because the wd-40 test kinda sorta worked ( a couple of firings....IS working)

lets continue down that path.
stop at a truckstop or auto supply, buy some starting fluid.
squirt a LITTLE. no more than a pfft, pfft. Dear god don't treat it like your wife and her white rain, lots of metal bits will come unattached in a violent fashion.
If you have compression, the motor SHOULD fire and run a second or two, or longer if the fuel supply is flowing well.
If it dies, repeat. (remember, just a "pfft" of starting fluid.)
It could take a number of these starts until she fires off on her own and continues to run. The engine will not like starting fluid. Its a violent eruption. Again, don't use too much.

If after a half a dozen of these attempts, and its still hasn't wheezed along, you need to look at other places.

Look first at air supply, is it free flowing? or is there a shut off plate under the aircleaner (on some engines, this is how you shut them down, by cutting off the air supply)

Then look at the fuel supply circuit.
Is fuel getting ... first to the fuel pump.
If so, is fuel getting out of the fuel pump and up to the injector. (unfasten the line to the injector,) fuel should spurt out of that line. when you're turning over the engine. If not have the pump checked.
If so, then, remover the injector, have it checked.

Theres no logical reason to rebuild a motor that doesn't need it.

the front main seal should be able to be replaced in situ. Worry about that after you get it running. It may "loosen" and seal after it gets some warm oil next to it for awhile.

"cold start lever"
this allows some of the compression to escape in cooler ambient weather. if the ambient is say, over 60F, leave it closed. (have a strong battery and make sure you don't work the starter too hard.)

This "should" help.

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Last edited by cardiacpaul; 08-25-2010 at 11:56 PM.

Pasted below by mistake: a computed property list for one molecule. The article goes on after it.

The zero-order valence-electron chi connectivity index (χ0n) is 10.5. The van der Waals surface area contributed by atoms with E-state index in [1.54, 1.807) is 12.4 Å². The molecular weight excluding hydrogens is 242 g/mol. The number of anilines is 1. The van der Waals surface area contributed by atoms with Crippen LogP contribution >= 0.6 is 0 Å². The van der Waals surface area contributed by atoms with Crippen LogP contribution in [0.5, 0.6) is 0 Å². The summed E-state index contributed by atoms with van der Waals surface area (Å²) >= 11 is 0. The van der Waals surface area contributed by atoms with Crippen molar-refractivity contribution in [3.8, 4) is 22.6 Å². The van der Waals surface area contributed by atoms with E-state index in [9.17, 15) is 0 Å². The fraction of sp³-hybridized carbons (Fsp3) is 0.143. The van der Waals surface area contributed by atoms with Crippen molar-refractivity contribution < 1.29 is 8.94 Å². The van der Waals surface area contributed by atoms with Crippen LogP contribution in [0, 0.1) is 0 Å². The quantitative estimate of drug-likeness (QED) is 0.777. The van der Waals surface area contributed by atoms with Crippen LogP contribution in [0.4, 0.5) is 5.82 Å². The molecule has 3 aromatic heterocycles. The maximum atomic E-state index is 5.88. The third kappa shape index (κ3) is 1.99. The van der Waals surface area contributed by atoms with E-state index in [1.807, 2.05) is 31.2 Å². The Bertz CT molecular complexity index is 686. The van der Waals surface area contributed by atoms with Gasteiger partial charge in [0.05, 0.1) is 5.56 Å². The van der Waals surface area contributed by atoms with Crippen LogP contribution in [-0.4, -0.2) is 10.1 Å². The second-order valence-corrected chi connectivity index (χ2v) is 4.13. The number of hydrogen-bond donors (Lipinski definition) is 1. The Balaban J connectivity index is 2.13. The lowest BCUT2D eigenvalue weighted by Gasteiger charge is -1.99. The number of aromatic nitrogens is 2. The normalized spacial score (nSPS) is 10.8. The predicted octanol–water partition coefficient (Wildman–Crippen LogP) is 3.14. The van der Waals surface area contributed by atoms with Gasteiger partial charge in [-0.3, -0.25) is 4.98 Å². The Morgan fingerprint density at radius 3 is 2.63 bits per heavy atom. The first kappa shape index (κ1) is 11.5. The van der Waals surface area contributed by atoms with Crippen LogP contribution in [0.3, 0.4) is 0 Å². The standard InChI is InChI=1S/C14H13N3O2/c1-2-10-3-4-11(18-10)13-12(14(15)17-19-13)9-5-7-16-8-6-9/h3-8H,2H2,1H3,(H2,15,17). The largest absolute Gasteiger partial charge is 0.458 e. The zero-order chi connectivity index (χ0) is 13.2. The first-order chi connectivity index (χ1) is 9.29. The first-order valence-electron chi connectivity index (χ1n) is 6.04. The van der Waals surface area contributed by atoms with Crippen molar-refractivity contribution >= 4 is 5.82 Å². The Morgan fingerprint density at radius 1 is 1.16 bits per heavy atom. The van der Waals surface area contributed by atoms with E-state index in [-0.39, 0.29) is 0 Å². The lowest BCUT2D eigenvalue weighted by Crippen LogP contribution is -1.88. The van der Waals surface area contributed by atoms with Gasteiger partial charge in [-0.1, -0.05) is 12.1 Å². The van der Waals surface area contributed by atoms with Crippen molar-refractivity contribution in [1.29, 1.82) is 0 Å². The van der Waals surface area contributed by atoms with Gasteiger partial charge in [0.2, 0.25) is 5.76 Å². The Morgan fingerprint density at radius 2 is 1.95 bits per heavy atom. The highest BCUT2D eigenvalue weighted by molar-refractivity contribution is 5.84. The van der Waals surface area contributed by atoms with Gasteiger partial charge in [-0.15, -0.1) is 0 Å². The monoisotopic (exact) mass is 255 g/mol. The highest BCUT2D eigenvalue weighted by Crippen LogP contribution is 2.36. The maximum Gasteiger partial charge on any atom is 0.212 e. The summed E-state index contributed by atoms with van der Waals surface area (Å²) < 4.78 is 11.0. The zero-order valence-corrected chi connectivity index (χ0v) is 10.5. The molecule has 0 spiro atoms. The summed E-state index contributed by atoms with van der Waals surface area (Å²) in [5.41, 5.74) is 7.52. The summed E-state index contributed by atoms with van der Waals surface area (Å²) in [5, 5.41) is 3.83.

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post #17 of 21 Old 09-20-2010
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Lots of good background info for another diesel lightweight!

Thanks,
Michael
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post #18 of 21 Old 09-20-2010
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Quote:
Originally Posted by anotherfng View Post
Pretty sure im gonna have to pull it and rebuild. I kind of figured i would when i bought the boat, but i guess i just hoped it would be easier. Any help or guidance on where to get rebuild kits
1) If you don't know how it's supposed to operate, then why would you even think about rebuilding it yourself? Before you rebuild, in my opinion, you should know how it works and have manuals with the various clearance specs, etc. as well at the parts for the engine.

2) Get the manuals and books that have been suggested. But to save a lot of agony, why don't you get an experienced diesel mechanic to take a look at it? It might be money well spent and you'll learn a lot from talking with him.
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post #19 of 21 Old 10-04-2010
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post #20 of 21 Old 10-05-2010
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Quote:
Originally Posted by NCC320 View Post
1) If you don't know how it's supposed to operate, then why would you even think about rebuilding it yourself?
I have to agree.

A self confessed diesel dummy contemplating doing his own diesel engine rebuild is an absolute contradiction in terms.

Good luck, to be sure.